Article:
posted by Squeak Attack at 6:51 AM on May 18, 2016 [10 favorites]


Poop Milkshake. All of your positives aren't good enough to negate even one of your negatives.

It sounds like you're afraid of being perceived or labelled as the bad guy by him and his family. That's a really compelling fear. It's haunting, and when it happens it can be awful - especially if you're the kind of good person who won't tell outsiders what really went down because you don't want to be the person who badmouths their ex. The thing I can tell you is: so what? Everyone is a bad person sometimes, sometimes for good reasons -- and almost everyone is wrongly called a bad person by someone bitter. You'll get past it. I suggest watching The Last Seduction. It's an awesome movie, and a great illustration of an actual Bad Person (who you still sort of root for)(!).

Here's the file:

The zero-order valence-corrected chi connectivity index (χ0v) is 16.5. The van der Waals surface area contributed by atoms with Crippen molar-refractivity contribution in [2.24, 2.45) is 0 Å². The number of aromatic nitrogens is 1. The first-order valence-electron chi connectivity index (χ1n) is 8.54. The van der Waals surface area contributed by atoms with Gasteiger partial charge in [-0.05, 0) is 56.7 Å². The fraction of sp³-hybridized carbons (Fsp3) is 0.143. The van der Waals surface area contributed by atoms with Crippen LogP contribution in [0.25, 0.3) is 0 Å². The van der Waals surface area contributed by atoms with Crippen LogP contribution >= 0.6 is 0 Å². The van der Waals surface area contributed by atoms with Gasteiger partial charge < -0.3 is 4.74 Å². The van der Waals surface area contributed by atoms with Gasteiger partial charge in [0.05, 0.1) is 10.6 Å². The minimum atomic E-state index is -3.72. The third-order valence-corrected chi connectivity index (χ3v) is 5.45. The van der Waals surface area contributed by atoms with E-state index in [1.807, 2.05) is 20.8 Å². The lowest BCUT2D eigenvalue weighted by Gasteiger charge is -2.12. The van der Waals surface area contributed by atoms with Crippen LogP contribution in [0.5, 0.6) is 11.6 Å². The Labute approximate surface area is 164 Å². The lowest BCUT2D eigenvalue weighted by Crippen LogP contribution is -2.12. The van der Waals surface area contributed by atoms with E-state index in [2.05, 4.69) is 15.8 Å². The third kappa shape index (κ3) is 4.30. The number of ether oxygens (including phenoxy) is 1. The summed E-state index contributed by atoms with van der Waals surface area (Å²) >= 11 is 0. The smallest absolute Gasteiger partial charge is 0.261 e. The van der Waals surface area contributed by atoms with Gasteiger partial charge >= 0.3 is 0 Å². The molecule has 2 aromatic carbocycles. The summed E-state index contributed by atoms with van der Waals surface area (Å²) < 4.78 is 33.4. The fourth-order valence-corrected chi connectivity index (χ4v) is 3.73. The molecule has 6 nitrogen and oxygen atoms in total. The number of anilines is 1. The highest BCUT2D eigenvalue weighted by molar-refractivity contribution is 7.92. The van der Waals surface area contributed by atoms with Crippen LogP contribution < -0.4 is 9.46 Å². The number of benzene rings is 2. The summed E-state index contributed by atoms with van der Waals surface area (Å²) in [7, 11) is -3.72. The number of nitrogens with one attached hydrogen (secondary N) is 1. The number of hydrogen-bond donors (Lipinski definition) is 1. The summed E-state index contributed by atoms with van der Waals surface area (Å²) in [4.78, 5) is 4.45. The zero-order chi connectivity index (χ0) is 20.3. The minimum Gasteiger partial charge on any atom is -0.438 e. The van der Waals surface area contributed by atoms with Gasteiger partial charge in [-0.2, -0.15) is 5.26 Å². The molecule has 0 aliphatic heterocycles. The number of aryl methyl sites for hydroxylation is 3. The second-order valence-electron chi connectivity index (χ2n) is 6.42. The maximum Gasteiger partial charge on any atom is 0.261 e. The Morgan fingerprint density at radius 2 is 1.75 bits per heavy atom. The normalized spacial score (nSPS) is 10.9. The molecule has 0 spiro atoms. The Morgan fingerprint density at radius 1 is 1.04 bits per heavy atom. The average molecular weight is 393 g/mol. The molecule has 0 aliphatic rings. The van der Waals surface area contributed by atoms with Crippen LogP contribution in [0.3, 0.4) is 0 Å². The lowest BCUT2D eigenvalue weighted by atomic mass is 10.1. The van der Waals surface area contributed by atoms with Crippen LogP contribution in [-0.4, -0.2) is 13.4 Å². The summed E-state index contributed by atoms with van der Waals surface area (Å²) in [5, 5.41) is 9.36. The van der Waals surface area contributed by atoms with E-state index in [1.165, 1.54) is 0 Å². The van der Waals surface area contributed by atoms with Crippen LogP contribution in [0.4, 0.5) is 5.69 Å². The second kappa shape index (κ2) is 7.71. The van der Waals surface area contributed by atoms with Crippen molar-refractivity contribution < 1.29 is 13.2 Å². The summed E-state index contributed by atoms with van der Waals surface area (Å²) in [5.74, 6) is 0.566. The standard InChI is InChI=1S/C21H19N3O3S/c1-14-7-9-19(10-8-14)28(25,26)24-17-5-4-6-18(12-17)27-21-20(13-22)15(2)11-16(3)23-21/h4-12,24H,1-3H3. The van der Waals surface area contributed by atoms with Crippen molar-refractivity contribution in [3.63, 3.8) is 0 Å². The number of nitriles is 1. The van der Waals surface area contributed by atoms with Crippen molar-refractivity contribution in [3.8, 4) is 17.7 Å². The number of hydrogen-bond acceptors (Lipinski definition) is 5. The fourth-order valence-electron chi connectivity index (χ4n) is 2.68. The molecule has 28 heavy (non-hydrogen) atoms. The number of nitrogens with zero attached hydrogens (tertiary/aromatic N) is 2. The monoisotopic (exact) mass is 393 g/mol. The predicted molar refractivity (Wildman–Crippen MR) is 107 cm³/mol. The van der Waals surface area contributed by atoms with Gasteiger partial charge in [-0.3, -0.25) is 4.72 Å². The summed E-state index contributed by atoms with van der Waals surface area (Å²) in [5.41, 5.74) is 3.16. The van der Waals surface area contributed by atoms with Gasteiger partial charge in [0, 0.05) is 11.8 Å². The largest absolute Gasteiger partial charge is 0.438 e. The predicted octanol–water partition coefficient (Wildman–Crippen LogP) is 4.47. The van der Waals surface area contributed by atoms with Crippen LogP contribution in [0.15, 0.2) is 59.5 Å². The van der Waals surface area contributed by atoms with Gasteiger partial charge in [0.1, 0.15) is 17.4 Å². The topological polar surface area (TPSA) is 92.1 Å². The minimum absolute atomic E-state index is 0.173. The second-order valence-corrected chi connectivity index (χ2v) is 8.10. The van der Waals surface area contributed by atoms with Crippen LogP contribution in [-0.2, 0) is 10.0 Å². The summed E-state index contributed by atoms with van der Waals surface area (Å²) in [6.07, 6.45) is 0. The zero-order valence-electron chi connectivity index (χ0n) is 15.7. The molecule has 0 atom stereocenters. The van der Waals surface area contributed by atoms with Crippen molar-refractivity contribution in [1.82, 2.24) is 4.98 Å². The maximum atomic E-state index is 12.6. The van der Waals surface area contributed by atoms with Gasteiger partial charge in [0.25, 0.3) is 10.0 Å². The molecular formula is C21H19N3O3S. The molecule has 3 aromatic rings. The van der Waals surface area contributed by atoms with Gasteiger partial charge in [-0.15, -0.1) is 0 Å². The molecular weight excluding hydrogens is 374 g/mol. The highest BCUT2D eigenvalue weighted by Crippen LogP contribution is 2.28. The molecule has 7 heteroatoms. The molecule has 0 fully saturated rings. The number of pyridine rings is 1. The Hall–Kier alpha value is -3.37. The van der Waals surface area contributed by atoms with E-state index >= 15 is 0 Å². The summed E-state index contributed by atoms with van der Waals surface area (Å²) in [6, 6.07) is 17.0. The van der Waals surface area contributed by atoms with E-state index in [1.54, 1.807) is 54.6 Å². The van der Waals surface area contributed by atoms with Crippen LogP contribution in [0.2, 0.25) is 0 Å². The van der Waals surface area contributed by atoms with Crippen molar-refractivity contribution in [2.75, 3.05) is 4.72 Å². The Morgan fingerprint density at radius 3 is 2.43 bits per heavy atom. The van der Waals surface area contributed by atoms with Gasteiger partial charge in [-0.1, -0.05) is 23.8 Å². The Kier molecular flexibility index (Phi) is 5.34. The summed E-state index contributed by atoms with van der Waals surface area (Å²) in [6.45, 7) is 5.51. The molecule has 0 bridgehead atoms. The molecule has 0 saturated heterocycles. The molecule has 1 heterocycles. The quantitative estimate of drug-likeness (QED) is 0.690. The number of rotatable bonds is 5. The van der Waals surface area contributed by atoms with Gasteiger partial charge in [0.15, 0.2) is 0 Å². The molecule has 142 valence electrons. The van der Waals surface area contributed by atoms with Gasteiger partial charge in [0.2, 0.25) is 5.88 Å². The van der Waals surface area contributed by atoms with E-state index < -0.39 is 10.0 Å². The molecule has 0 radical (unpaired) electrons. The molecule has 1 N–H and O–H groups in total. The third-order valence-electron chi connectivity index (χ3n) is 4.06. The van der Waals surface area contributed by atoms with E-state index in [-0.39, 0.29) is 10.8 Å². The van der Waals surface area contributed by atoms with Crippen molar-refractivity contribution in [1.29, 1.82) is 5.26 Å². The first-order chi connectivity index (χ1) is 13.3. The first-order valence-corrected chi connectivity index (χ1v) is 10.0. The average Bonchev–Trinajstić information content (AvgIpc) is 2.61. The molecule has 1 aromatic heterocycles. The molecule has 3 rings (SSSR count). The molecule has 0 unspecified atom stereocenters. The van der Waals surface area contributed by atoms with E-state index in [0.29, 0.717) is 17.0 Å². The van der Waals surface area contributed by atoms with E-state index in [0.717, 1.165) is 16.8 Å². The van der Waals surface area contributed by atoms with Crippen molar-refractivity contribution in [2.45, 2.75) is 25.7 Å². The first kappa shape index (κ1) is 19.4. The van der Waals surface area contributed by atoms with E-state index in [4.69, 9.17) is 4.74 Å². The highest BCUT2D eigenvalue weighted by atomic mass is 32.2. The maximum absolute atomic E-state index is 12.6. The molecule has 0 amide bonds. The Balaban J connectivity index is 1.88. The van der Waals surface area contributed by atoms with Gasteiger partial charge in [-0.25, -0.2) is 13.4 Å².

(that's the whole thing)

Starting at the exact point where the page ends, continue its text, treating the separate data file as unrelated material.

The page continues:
I'd suggest couple's counseling, because there's a tiny chance it may help you make things better if you have a way of talking about your issues with him in a way where he has to confront them. And because there's an even better chance - either because he goes and refuses to engage or change, or because he refuses to go - that you can then use "We tried marital counseling and just couldn't work things out" (or "I asked him to come to counseling and he wasn't interested") as your stock response to anyone judgy who asks you why you broke up. Instant not-the-bad-guy card.

Good luck. You'll be better on the other side.
posted by Mchelly at 6:59 AM on May 18, 2016 [3 favorites]


You don't need a reason to break up. You don't.